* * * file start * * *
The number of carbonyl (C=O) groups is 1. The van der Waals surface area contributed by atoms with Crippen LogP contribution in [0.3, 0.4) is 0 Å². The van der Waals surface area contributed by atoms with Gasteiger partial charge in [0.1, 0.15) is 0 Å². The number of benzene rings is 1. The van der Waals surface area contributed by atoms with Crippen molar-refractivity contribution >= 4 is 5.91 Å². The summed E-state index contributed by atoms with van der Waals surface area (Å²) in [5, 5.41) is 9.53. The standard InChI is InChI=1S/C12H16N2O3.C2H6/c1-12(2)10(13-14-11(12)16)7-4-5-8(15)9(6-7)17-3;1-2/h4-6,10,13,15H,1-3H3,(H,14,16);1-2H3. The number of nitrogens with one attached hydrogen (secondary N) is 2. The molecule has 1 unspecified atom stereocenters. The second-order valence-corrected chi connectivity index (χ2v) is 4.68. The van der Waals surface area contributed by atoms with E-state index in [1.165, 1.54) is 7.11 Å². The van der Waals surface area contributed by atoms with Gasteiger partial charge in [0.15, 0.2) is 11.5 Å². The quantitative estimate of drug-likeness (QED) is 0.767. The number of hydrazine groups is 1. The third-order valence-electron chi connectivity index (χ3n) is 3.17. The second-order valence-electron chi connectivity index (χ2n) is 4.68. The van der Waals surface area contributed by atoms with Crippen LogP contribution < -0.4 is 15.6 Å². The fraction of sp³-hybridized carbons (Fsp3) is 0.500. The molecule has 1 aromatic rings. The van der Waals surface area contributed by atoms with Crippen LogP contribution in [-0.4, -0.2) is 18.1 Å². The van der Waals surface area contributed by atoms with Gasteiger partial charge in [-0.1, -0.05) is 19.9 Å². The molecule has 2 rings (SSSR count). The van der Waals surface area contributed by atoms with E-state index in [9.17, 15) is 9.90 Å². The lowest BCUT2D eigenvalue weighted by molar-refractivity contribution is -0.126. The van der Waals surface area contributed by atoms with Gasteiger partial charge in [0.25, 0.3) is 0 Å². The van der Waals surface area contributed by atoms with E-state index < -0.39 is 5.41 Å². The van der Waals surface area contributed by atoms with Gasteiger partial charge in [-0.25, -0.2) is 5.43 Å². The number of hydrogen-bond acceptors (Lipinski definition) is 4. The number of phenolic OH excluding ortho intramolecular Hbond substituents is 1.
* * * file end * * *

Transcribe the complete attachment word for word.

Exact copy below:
The number of carbonyl (C=O) groups is 1. The van der Waals surface area contributed by atoms with Crippen LogP contribution in [0.3, 0.4) is 0 Å². The van der Waals surface area contributed by atoms with Gasteiger partial charge in [0.1, 0.15) is 0 Å². The number of benzene rings is 1. The van der Waals surface area contributed by atoms with Crippen molar-refractivity contribution >= 4 is 5.91 Å². The summed E-state index contributed by atoms with van der Waals surface area (Å²) in [5, 5.41) is 9.53. The standard InChI is InChI=1S/C12H16N2O3.C2H6/c1-12(2)10(13-14-11(12)16)7-4-5-8(15)9(6-7)17-3;1-2/h4-6,10,13,15H,1-3H3,(H,14,16);1-2H3. The number of nitrogens with one attached hydrogen (secondary N) is 2. The molecule has 1 unspecified atom stereocenters. The second-order valence-corrected chi connectivity index (χ2v) is 4.68. The van der Waals surface area contributed by atoms with E-state index in [1.165, 1.54) is 7.11 Å². The van der Waals surface area contributed by atoms with Gasteiger partial charge in [0.15, 0.2) is 11.5 Å². The quantitative estimate of drug-likeness (QED) is 0.767. The number of hydrazine groups is 1. The third-order valence-electron chi connectivity index (χ3n) is 3.17. The second-order valence-electron chi connectivity index (χ2n) is 4.68. The van der Waals surface area contributed by atoms with Crippen LogP contribution < -0.4 is 15.6 Å². The fraction of sp³-hybridized carbons (Fsp3) is 0.500. The molecule has 1 aromatic rings. The van der Waals surface area contributed by atoms with Crippen LogP contribution in [-0.4, -0.2) is 18.1 Å². The van der Waals surface area contributed by atoms with Gasteiger partial charge in [-0.1, -0.05) is 19.9 Å². The molecule has 2 rings (SSSR count). The van der Waals surface area contributed by atoms with E-state index in [9.17, 15) is 9.90 Å². The lowest BCUT2D eigenvalue weighted by molar-refractivity contribution is -0.126. The van der Waals surface area contributed by atoms with Gasteiger partial charge in [0.25, 0.3) is 0 Å². The van der Waals surface area contributed by atoms with E-state index < -0.39 is 5.41 Å². The van der Waals surface area contributed by atoms with Gasteiger partial charge in [-0.25, -0.2) is 5.43 Å². The number of hydrogen-bond acceptors (Lipinski definition) is 4. The number of phenolic OH excluding ortho intramolecular Hbond substituents is 1.